Employment News Brief: August 2014

  • jobs & the economy
  • September 16, 2014
  • U.S. ECI
  • Unemployment Rate
  • Non-Farm
  • Growth of Temp Jobs
  • Job Gains
  • Unemployment Based on Education

In what many analysts consider a temporary dip in growth, the nation added 142,000 new jobs to the economy in August compared to the average monthly gain of 212,000 over the prior 12 months.  Additionally, the Labor Department decreased employment gains for July and June by a combined 28,000 jobs, and the unemployment rate fell slightly to 6.1 percent to match a six-year low.

The labor force participation rate dipped to 62.8 percent from 62.9 percent to tie a 36-year low. 
The majority of job growth occurred in both the professional and business services sector and the health care arena. Professional and business services added 47,000 jobs in August, generating a total of 639,000 new jobs over the past year.

Within this sector, administrative and support services employment continued to trend up, with the addition of 23,000 jobs. Architectural and engineering services and management and technical consulting services both added 3,000 jobs, respectively.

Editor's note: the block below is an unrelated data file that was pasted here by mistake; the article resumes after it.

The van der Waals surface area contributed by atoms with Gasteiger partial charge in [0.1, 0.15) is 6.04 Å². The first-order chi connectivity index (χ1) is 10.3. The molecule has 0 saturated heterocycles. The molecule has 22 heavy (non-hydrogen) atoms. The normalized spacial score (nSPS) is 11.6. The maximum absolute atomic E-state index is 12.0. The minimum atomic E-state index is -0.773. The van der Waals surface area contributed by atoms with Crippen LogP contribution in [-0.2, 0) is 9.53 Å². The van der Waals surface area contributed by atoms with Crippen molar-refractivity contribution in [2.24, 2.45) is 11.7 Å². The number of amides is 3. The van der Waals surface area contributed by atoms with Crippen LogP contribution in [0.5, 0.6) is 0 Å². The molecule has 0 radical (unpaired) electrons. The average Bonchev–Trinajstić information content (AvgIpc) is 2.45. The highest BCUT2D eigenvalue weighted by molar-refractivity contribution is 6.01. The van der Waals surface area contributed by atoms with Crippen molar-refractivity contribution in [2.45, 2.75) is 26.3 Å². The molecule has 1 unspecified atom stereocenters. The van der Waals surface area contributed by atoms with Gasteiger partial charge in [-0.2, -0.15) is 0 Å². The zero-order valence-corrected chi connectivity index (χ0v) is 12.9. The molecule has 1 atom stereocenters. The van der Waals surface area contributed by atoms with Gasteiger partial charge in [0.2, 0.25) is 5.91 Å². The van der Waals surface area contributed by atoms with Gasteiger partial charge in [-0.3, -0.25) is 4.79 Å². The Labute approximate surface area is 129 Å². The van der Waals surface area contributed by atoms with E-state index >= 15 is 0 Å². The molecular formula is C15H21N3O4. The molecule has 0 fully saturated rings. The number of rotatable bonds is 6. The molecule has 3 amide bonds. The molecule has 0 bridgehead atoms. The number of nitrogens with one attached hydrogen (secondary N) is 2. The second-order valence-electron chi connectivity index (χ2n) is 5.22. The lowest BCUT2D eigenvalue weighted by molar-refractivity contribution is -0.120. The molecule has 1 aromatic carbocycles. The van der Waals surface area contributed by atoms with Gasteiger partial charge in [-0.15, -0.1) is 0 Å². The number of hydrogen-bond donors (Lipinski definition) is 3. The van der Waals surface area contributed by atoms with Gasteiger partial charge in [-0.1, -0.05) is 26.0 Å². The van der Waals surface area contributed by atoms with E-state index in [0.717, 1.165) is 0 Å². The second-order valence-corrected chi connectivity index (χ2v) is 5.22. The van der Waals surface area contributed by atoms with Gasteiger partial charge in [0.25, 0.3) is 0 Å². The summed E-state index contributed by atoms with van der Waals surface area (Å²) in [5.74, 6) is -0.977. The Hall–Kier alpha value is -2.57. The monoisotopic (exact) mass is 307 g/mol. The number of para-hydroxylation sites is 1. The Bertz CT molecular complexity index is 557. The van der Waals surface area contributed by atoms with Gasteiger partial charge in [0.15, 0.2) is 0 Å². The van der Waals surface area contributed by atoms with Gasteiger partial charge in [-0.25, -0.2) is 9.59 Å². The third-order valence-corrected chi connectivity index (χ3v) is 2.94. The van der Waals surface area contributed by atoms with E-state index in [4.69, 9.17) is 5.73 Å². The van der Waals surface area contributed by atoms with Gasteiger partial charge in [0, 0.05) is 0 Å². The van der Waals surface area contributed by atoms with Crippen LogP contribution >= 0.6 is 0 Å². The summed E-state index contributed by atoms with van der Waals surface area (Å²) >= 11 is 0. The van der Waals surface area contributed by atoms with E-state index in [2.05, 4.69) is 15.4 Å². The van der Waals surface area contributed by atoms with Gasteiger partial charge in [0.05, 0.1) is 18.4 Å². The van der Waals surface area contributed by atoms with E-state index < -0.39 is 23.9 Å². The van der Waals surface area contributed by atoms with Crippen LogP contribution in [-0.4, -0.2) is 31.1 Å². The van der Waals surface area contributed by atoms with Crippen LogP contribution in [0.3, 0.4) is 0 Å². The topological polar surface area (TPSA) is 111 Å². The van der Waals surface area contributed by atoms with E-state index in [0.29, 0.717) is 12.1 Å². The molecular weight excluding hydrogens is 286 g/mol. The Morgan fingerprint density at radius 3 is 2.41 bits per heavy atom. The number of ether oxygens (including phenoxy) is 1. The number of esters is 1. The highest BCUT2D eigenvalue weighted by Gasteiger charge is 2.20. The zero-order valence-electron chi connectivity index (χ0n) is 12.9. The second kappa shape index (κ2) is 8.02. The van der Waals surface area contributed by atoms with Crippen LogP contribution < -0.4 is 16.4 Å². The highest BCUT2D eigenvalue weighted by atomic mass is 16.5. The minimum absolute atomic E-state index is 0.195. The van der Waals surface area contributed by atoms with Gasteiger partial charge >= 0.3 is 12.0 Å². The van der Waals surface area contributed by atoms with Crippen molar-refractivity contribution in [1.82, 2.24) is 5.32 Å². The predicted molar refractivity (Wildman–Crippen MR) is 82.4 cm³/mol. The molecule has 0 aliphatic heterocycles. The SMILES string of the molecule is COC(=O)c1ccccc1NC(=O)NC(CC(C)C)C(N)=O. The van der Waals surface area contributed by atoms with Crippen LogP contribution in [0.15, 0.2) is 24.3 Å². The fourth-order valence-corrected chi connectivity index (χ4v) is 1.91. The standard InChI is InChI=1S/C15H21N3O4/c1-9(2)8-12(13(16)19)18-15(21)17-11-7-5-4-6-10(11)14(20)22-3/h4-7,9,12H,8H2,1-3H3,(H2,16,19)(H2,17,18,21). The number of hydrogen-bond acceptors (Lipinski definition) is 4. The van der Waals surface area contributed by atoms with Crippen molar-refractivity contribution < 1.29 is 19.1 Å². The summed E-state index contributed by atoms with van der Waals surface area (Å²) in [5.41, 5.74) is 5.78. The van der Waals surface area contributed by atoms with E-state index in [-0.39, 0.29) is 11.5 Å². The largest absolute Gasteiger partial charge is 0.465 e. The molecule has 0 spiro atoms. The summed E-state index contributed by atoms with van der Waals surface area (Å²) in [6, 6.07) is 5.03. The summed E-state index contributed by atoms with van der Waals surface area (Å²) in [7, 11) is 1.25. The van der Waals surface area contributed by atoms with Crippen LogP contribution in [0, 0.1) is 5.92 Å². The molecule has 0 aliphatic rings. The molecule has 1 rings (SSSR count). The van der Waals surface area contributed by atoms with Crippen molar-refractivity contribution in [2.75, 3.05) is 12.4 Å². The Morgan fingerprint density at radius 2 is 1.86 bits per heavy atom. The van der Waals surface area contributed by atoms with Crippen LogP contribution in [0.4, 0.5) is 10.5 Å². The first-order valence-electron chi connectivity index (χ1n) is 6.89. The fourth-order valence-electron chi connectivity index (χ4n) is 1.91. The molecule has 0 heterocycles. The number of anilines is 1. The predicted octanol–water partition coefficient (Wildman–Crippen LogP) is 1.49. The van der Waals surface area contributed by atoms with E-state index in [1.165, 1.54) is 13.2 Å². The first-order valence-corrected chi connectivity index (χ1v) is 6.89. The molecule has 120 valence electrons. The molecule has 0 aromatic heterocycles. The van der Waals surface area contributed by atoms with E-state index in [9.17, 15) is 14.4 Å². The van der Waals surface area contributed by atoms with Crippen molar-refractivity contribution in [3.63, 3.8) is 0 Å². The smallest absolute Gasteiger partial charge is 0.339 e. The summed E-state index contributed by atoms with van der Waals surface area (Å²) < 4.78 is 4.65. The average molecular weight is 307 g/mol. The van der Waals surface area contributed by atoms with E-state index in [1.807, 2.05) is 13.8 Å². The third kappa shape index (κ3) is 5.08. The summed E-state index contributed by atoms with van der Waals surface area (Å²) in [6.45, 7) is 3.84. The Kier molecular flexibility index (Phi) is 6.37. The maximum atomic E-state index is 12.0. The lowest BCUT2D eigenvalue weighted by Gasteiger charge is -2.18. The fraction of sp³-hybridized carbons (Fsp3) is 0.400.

Health care added 34,000 new jobs in August, including social assistance employment, which added 9,000 jobs and has expanded by a total of 104,000 new positions over the year. Offices of physicians and hospitals added 8,000 jobs and 7,000 jobs, respectively. Construction also performed well in August, adding 20,000 new jobs, which is in line with this sector’s average monthly job gain of 18,000 new hires over the prior 12 months. 

U.S. Manufacturing Grows at Fastest Pace in Three Years
A bright spot in August’s employment picture was the expansion of U.S. manufacturing activity, led by a surge in orders for plastics and metals that powered the U.S economy through the global slowdown.

The latest Institute for Supply Management (ISM) index climbed unexpectedly from 57.1 in July to 59 in August, which represents the index’s highest level since March 2011. In August the numbers that gauge orders were also the strongest in a decade, according to the ISM. 

Many economists anticipated the improved manufacturing sector reports based on recent increased demand for workers, which translates into more consumer spending. For example, American factories are seeing a rebound in auto sales and stronger business spending on new plans and equipment. 

Students’ Return to College Dampened by Outlook
As millions of students returned to college recently, a new Federal Reserve Bank of New York study casts a shadow on their job outlook post-graduation. Although demand for college graduates rebounded after the Great Recession, it has leveled off over the past 18 months according to the report. However it’s important to note this doesn’t mean recent graduates aren’t landing jobs. In fact, this group’s unemployment rate has fallen to just over 5 percent, down from a high of more than 7 percent in 2011. More importantly, college graduates’ unemployment rate is less than half the rate of young workers who don’t have a bachelor’s degree.